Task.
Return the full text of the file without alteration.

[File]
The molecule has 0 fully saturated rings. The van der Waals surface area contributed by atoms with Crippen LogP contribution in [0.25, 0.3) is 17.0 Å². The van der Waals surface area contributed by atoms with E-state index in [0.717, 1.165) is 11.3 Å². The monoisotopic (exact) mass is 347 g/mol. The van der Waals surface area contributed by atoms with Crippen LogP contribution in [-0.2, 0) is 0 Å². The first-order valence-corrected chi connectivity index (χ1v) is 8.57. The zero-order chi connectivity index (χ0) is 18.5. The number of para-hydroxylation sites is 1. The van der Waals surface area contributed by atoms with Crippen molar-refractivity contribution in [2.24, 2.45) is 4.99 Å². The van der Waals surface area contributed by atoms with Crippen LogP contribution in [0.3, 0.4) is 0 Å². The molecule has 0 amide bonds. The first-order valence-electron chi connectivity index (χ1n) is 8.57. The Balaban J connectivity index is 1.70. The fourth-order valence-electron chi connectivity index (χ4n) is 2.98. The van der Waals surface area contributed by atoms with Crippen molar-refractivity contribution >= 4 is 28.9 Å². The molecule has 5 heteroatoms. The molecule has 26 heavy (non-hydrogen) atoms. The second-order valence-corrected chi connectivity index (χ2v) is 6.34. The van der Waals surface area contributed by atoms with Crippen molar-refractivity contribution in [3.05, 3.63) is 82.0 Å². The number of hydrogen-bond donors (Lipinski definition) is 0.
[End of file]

The molecule has 0 fully saturated rings. The van der Waals surface area contributed by atoms with Crippen LogP contribution in [0.25, 0.3) is 17.0 Å². The van der Waals surface area contributed by atoms with E-state index in [0.717, 1.165) is 11.3 Å². The monoisotopic (exact) mass is 347 g/mol. The van der Waals surface area contributed by atoms with Crippen LogP contribution in [-0.2, 0) is 0 Å². The first-order valence-corrected chi connectivity index (χ1v) is 8.57. The zero-order chi connectivity index (χ0) is 18.5. The number of para-hydroxylation sites is 1. The van der Waals surface area contributed by atoms with Crippen molar-refractivity contribution in [2.24, 2.45) is 4.99 Å². The van der Waals surface area contributed by atoms with Crippen LogP contribution in [0.3, 0.4) is 0 Å². The molecule has 0 amide bonds. The first-order valence-electron chi connectivity index (χ1n) is 8.57. The Balaban J connectivity index is 1.70. The fourth-order valence-electron chi connectivity index (χ4n) is 2.98. The van der Waals surface area contributed by atoms with Crippen molar-refractivity contribution >= 4 is 28.9 Å². The molecule has 5 heteroatoms. The molecule has 26 heavy (non-hydrogen) atoms. The second-order valence-corrected chi connectivity index (χ2v) is 6.34. The van der Waals surface area contributed by atoms with Crippen molar-refractivity contribution in [3.05, 3.63) is 82.0 Å². The number of hydrogen-bond donors (Lipinski definition) is 0.